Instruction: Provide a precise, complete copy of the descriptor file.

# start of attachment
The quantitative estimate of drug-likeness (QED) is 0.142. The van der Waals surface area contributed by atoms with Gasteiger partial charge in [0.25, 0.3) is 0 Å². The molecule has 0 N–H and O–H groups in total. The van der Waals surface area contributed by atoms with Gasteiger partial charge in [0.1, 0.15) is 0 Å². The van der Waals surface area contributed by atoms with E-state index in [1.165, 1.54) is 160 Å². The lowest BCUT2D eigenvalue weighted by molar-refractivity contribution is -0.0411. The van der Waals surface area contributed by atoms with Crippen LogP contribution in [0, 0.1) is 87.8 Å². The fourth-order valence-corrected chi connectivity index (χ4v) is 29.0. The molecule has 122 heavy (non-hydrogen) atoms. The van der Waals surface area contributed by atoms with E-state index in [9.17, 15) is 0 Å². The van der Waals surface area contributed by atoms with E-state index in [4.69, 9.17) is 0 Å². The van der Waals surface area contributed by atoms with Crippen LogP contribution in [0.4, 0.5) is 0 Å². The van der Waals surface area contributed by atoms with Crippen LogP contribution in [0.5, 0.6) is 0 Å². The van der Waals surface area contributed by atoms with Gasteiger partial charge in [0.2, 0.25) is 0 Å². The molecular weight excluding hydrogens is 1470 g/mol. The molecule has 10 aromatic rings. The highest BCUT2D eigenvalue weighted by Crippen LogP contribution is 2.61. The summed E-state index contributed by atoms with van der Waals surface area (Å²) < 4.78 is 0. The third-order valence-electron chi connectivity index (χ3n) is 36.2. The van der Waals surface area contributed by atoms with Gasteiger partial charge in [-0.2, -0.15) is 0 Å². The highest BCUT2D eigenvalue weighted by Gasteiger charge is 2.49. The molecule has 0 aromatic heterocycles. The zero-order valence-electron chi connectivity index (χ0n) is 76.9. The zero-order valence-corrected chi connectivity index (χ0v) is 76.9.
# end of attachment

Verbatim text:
The quantitative estimate of drug-likeness (QED) is 0.142. The van der Waals surface area contributed by atoms with Gasteiger partial charge in [0.25, 0.3) is 0 Å². The molecule has 0 N–H and O–H groups in total. The van der Waals surface area contributed by atoms with Gasteiger partial charge in [0.1, 0.15) is 0 Å². The van der Waals surface area contributed by atoms with E-state index in [1.165, 1.54) is 160 Å². The lowest BCUT2D eigenvalue weighted by molar-refractivity contribution is -0.0411. The van der Waals surface area contributed by atoms with Crippen LogP contribution in [0, 0.1) is 87.8 Å². The fourth-order valence-corrected chi connectivity index (χ4v) is 29.0. The molecule has 122 heavy (non-hydrogen) atoms. The van der Waals surface area contributed by atoms with E-state index in [9.17, 15) is 0 Å². The van der Waals surface area contributed by atoms with E-state index in [4.69, 9.17) is 0 Å². The van der Waals surface area contributed by atoms with Crippen LogP contribution in [0.4, 0.5) is 0 Å². The van der Waals surface area contributed by atoms with Crippen LogP contribution in [0.5, 0.6) is 0 Å². The van der Waals surface area contributed by atoms with Gasteiger partial charge in [0.2, 0.25) is 0 Å². The molecular weight excluding hydrogens is 1470 g/mol. The molecule has 10 aromatic rings. The highest BCUT2D eigenvalue weighted by Crippen LogP contribution is 2.61. The summed E-state index contributed by atoms with van der Waals surface area (Å²) < 4.78 is 0. The third-order valence-electron chi connectivity index (χ3n) is 36.2. The van der Waals surface area contributed by atoms with Gasteiger partial charge in [-0.2, -0.15) is 0 Å². The highest BCUT2D eigenvalue weighted by Gasteiger charge is 2.49. The molecule has 0 aromatic heterocycles. The zero-order valence-electron chi connectivity index (χ0n) is 76.9. The zero-order valence-corrected chi connectivity index (χ0v) is 76.9.